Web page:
Physical Health and Recovery in the First 18 Months Postpartum: Does Cesarean Section Reduce Long‐Term Morbidity?
Research examining long‐term health outcomes for women after childbirth has been limited. The objective of this study was to investigate the natural history of common morbidities in the 18 months after the birth of a first child, and to explore the hypothesis that women who have a cesarean section for a first birth experience less overall morbidity in the postnatal period.
A prospective nulliparous pregnancy cohort study was conducted of 1,507 women recruited in early pregnancy from six public hospitals in Melbourne, Australia (mean gestation 15 weeks). Follow‐up questionnaires at 3, 6, 12, and 18 months postpartum included standardized measures of urinary and fecal incontinence, and a symptom checklist asking about common physical health problems.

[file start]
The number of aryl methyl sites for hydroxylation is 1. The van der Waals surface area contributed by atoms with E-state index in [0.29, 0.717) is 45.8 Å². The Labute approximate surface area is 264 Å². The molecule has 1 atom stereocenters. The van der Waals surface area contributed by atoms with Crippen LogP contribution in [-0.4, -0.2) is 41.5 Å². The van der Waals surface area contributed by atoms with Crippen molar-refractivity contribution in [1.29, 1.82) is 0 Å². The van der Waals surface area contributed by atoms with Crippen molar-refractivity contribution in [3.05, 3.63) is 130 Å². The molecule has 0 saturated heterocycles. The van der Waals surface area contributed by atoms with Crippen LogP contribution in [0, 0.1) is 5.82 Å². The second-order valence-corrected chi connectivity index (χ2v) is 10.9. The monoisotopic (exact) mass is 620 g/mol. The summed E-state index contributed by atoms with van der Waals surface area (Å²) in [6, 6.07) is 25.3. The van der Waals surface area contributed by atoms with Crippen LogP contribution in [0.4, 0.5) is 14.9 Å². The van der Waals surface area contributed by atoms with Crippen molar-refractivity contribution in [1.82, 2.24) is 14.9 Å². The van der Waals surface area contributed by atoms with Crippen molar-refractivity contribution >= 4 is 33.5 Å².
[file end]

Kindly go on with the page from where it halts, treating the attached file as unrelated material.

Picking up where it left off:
At 6, 12, and 18 months postpartum, no statistically significant differences were found in the proportion of women reporting three or more health problems by method of birth. Compared with women who had a spontaneous vaginal birth, women who had a cesarean section were more likely to report extreme tiredness at 6 months postpartum (adjusted
Physical health problems commonly persist or recur throughout the first 18 months postpartum, with potential long‐term consequences for women's health. Cesarean section does not result in women experiencing less overall morbidity in the postpartum period compared with women who have a spontaneous vaginal birth. (
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Document Type: Research Article
Publication date: September 1, 2012